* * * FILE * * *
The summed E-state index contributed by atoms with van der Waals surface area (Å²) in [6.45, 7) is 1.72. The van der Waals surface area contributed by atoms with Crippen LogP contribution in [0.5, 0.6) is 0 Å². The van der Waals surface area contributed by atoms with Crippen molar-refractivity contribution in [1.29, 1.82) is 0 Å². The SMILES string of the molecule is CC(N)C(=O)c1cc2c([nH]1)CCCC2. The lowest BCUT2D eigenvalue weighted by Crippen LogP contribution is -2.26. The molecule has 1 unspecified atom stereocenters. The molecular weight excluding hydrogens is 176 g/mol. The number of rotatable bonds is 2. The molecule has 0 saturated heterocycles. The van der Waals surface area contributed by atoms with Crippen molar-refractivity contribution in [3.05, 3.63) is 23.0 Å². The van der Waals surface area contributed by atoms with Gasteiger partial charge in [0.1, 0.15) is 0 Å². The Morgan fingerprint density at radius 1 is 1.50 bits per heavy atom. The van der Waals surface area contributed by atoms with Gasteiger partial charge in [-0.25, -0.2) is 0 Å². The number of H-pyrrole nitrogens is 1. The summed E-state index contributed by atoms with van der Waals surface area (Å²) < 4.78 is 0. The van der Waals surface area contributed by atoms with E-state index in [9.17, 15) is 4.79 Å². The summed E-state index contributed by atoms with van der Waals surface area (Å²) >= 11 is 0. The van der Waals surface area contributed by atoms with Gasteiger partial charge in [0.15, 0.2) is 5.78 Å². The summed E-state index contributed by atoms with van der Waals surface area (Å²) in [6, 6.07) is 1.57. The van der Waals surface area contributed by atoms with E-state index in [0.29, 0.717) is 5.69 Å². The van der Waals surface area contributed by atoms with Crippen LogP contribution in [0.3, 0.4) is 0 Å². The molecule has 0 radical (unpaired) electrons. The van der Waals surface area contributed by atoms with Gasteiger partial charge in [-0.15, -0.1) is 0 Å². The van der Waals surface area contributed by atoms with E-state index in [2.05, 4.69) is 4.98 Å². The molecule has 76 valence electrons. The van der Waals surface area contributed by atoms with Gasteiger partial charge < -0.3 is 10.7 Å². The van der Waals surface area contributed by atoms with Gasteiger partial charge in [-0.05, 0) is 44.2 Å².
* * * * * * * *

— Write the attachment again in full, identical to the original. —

The summed E-state index contributed by atoms with van der Waals surface area (Å²) in [6.45, 7) is 1.72. The van der Waals surface area contributed by atoms with Crippen LogP contribution in [0.5, 0.6) is 0 Å². The van der Waals surface area contributed by atoms with Crippen molar-refractivity contribution in [1.29, 1.82) is 0 Å². The SMILES string of the molecule is CC(N)C(=O)c1cc2c([nH]1)CCCC2. The lowest BCUT2D eigenvalue weighted by Crippen LogP contribution is -2.26. The molecule has 1 unspecified atom stereocenters. The molecular weight excluding hydrogens is 176 g/mol. The number of rotatable bonds is 2. The molecule has 0 saturated heterocycles. The van der Waals surface area contributed by atoms with Crippen molar-refractivity contribution in [3.05, 3.63) is 23.0 Å². The van der Waals surface area contributed by atoms with Gasteiger partial charge in [0.1, 0.15) is 0 Å². The Morgan fingerprint density at radius 1 is 1.50 bits per heavy atom. The van der Waals surface area contributed by atoms with Gasteiger partial charge in [-0.25, -0.2) is 0 Å². The number of H-pyrrole nitrogens is 1. The summed E-state index contributed by atoms with van der Waals surface area (Å²) < 4.78 is 0. The van der Waals surface area contributed by atoms with E-state index in [9.17, 15) is 4.79 Å². The summed E-state index contributed by atoms with van der Waals surface area (Å²) >= 11 is 0. The van der Waals surface area contributed by atoms with Gasteiger partial charge in [0.15, 0.2) is 5.78 Å². The summed E-state index contributed by atoms with van der Waals surface area (Å²) in [6, 6.07) is 1.57. The van der Waals surface area contributed by atoms with E-state index in [0.29, 0.717) is 5.69 Å². The van der Waals surface area contributed by atoms with Crippen LogP contribution in [0.3, 0.4) is 0 Å². The molecule has 0 radical (unpaired) electrons. The van der Waals surface area contributed by atoms with Gasteiger partial charge in [-0.15, -0.1) is 0 Å². The van der Waals surface area contributed by atoms with E-state index in [2.05, 4.69) is 4.98 Å². The molecule has 76 valence electrons. The van der Waals surface area contributed by atoms with Gasteiger partial charge < -0.3 is 10.7 Å². The van der Waals surface area contributed by atoms with Gasteiger partial charge in [-0.05, 0) is 44.2 Å².